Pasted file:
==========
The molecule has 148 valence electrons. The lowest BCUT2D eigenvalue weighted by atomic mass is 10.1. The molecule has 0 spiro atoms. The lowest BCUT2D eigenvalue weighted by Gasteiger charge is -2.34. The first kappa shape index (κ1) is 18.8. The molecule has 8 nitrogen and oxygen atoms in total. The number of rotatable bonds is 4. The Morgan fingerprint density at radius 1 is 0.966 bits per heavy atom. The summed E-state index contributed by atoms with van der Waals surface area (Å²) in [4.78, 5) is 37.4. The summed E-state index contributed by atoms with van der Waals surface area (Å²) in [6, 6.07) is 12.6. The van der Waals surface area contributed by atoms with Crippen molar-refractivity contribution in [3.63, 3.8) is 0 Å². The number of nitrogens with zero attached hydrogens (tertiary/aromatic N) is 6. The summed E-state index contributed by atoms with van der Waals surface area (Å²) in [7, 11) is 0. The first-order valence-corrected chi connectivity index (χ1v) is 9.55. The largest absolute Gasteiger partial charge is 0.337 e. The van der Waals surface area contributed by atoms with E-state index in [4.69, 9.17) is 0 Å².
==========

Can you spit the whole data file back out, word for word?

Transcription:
The molecule has 148 valence electrons. The lowest BCUT2D eigenvalue weighted by atomic mass is 10.1. The molecule has 0 spiro atoms. The lowest BCUT2D eigenvalue weighted by Gasteiger charge is -2.34. The first kappa shape index (κ1) is 18.8. The molecule has 8 nitrogen and oxygen atoms in total. The number of rotatable bonds is 4. The Morgan fingerprint density at radius 1 is 0.966 bits per heavy atom. The summed E-state index contributed by atoms with van der Waals surface area (Å²) in [4.78, 5) is 37.4. The summed E-state index contributed by atoms with van der Waals surface area (Å²) in [6, 6.07) is 12.6. The van der Waals surface area contributed by atoms with Crippen molar-refractivity contribution in [3.63, 3.8) is 0 Å². The number of nitrogens with zero attached hydrogens (tertiary/aromatic N) is 6. The summed E-state index contributed by atoms with van der Waals surface area (Å²) in [7, 11) is 0. The first-order valence-corrected chi connectivity index (χ1v) is 9.55. The largest absolute Gasteiger partial charge is 0.337 e. The van der Waals surface area contributed by atoms with E-state index in [4.69, 9.17) is 0 Å².